See my latest reply to Editor about his possible desire to avoid scandal. Just to add something, I tend to think that he did see it coming, because he knew everything that Bella Dodd knew. Since that post I have discovered there is a “Sheen archive” at the Catholic University of America, including a three-part FBI file on him!
Just want to add that after seeing a couple of people on here recommend Iota Unum I decided to get a copy and it really is excellent and very readable. This book was first published in 1984 and it saddens me greatly to reflect on how much worse things are now. The section on the Eucharist is particularly good and explains how the lack of respect we see today has come about. Really the post conciliar hierarchy have a lot to answer for.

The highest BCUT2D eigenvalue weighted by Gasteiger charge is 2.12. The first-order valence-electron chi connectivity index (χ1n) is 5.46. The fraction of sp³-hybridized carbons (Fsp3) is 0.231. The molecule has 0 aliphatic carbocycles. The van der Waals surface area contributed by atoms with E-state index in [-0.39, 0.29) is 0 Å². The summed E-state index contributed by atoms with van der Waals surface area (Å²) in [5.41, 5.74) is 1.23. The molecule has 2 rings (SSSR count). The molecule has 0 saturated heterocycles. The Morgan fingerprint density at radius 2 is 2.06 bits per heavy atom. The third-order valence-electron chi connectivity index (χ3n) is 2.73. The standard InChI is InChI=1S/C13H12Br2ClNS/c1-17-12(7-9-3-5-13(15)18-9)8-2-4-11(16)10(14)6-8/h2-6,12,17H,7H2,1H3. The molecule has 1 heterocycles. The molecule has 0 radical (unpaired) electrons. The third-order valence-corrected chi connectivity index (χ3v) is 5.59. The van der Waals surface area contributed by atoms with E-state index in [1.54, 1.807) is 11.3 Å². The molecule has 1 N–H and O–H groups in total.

I agree – Iota Unum is a classic. Delighted that you have a copy now and finding it useful.
And yes, the hierarchy really do have a lot to answer for – and they will. All in God’s good time.